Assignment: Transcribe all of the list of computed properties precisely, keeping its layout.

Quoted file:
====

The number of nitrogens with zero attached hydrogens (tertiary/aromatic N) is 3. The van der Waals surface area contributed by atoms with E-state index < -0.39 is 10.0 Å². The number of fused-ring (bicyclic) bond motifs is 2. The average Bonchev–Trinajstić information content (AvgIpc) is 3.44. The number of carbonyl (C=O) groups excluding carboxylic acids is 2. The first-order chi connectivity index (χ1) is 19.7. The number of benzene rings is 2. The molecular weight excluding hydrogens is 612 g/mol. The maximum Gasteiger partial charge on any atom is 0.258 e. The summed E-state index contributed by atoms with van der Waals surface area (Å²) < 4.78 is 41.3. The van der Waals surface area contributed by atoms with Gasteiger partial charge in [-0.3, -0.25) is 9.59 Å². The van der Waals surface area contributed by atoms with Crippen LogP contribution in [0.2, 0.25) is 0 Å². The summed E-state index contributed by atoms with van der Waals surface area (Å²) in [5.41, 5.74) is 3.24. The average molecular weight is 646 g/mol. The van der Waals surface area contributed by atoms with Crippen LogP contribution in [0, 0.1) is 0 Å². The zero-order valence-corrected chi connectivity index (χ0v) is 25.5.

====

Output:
The number of nitrogens with zero attached hydrogens (tertiary/aromatic N) is 3. The van der Waals surface area contributed by atoms with E-state index < -0.39 is 10.0 Å². The number of fused-ring (bicyclic) bond motifs is 2. The average Bonchev–Trinajstić information content (AvgIpc) is 3.44. The number of carbonyl (C=O) groups excluding carboxylic acids is 2. The first-order chi connectivity index (χ1) is 19.7. The number of benzene rings is 2. The molecular weight excluding hydrogens is 612 g/mol. The maximum Gasteiger partial charge on any atom is 0.258 e. The summed E-state index contributed by atoms with van der Waals surface area (Å²) < 4.78 is 41.3. The van der Waals surface area contributed by atoms with Gasteiger partial charge in [-0.3, -0.25) is 9.59 Å². The van der Waals surface area contributed by atoms with Crippen LogP contribution in [0.2, 0.25) is 0 Å². The summed E-state index contributed by atoms with van der Waals surface area (Å²) in [5.41, 5.74) is 3.24. The average molecular weight is 646 g/mol. The van der Waals surface area contributed by atoms with Crippen LogP contribution in [0, 0.1) is 0 Å². The zero-order valence-corrected chi connectivity index (χ0v) is 25.5.